Quora connect the people who have knowledge to the people who need it, to bring together people with different perspectives so they can understand each other better, and to empower everyone to share their knowledge for the benefit of the rest of the world.
As a huge fan of the product, I cared very much about the user experience. The Browse and Search Results mobile Android features bothered me, so I conducted a moderated usability test with 5 users to gather data about the understandability of the features, and presented recommendations.
Identify the pain points of Quora’s current “Browse” and “Search Results” interfaces:
- WHAT: Quora Android Mobile App
- WHO: Existing Quora users
- WHY: To test whether others experience the same usability issues I’ve identified in Quora’s Browse and Search Results interfaces.
I sat down with 5 individuals and captured notes while they performed the following tasks:
- Homepage Tour
- Look for Topic-Specific Questions & Answers
- Search for a Topic
- Browse for Content of Interest to the User
Tasks were determined to test my hypothesis that Quora’s Browse and Search Results need improvement.
To prevent leading questions and prescriptive tasks, I framed the tasks in the form of scenarios:
“I’d like you to imagine that you are really interested in a topic such as design, dogs, or Miley Cyrus, but don’t have a particular question in mind. Being curious and not having a lot of time, you want to find all the top questions and answers in the topic of your choice. Show me what you would do to solve your problem.”
Findings: Two Key Issues
Users expect interesting content recommendations (but get Unanswered Questions, People to Follow, and Shuffle).
“This is terrible. I expected to see things that may be interesting. Doesn’t seem like a good way for people to actually discover new stuff. ”
Upon clicking the Browse page, users were confused because they expected a screen for personalized content discovery. “Unanswered Questions” is geared more towards the 1% of users in the oft-quoted 1-9-90 rule (1% will answer, 9% will edit, and 90% lurk) in content-based networks. “People to Follow” is one degree of separation from from the personalized content that users want (i.e. Questions / Answers, Topics). “Shuffle” is too undirected and doesn’t cater to the user’s interests.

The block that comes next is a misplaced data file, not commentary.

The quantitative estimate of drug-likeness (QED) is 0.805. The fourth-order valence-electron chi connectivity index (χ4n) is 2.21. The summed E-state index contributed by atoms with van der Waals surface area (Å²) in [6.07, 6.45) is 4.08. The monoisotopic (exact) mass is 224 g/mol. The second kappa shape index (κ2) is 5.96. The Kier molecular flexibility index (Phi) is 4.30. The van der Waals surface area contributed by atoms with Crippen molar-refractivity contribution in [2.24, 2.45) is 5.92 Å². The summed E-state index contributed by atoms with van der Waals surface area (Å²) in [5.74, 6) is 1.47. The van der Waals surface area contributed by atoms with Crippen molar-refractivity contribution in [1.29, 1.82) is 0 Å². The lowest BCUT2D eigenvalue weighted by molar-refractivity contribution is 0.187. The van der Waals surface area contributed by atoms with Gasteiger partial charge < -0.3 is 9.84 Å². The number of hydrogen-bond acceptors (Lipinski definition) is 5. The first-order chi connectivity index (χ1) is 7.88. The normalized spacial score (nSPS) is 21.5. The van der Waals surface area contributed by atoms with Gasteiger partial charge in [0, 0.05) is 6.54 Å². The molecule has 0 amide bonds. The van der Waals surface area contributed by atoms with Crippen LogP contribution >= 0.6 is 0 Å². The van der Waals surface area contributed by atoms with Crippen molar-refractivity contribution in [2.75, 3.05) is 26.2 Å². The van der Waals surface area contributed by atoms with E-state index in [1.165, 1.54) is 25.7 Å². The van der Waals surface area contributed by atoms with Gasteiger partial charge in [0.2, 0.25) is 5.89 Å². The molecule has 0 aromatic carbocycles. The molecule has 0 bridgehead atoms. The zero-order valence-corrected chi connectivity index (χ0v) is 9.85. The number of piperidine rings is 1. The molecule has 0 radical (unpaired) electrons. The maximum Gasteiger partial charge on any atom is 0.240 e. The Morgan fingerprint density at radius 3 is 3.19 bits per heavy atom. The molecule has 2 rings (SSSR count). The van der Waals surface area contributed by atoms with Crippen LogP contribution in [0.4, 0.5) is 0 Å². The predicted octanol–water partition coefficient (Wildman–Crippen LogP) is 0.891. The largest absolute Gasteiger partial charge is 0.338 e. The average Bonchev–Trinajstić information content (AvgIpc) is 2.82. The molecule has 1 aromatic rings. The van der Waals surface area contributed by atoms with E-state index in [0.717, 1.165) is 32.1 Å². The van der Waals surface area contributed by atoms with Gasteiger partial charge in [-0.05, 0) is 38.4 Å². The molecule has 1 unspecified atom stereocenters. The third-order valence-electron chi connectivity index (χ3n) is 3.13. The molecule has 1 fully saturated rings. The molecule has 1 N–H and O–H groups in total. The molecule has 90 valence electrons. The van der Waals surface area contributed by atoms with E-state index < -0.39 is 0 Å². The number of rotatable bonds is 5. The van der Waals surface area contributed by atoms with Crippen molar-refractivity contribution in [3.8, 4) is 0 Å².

Currently, users are introduced to the Browse feature is by reading through the “I Just joined Quora from my Android phone or iPhone. How do I get started?” question, which is shown after a user signs up. But as the test points out, users are unclear why “Unanswered Questions”, “People to Follow” and “Shuffle” belong in the Browse page.
ASSUMPTIONS: Although all 5 users found the features in the Browse page confusing and questionable, there is no statistical significance to generalize these behaviors / preferences across all of Quora’s users. However, with roughly 90% of users lurking, there’s still a high probability that other users face the same challenges.
RECOMMENDATION: Allow users to determine what “interesting” content means to them for personalized content discovery, as they expect to. Redesign the Browse page to allow self-conducted curation and customization of content. Self-curated collections is a prevalent design pattern within content-based networks (i.e. Medium, Pinterest, Youtube).
Users find it difficult to sort through search results because they all look the same and because the quality signals are hard to find (i.e. upvotes, number of answers, answerer background).
“All the results look the same — no distinction between topic and questions. I had to sort through unwanted stuff (blog, questions, answers) just to find topics.”
RECOMMENDATION: Allow users to easily distinguish between the different search result types and see clearer quality signals. Improve the visual hierarchy for search results by making the differences between search result types more apparent (i.e. Topic vs. Blog vs. Profile) and by displaying highly-visible quality signals (i.e. Upvotes). Possible solutions include typography adjustments, search results filtering, and other applications of Gestalt Laws.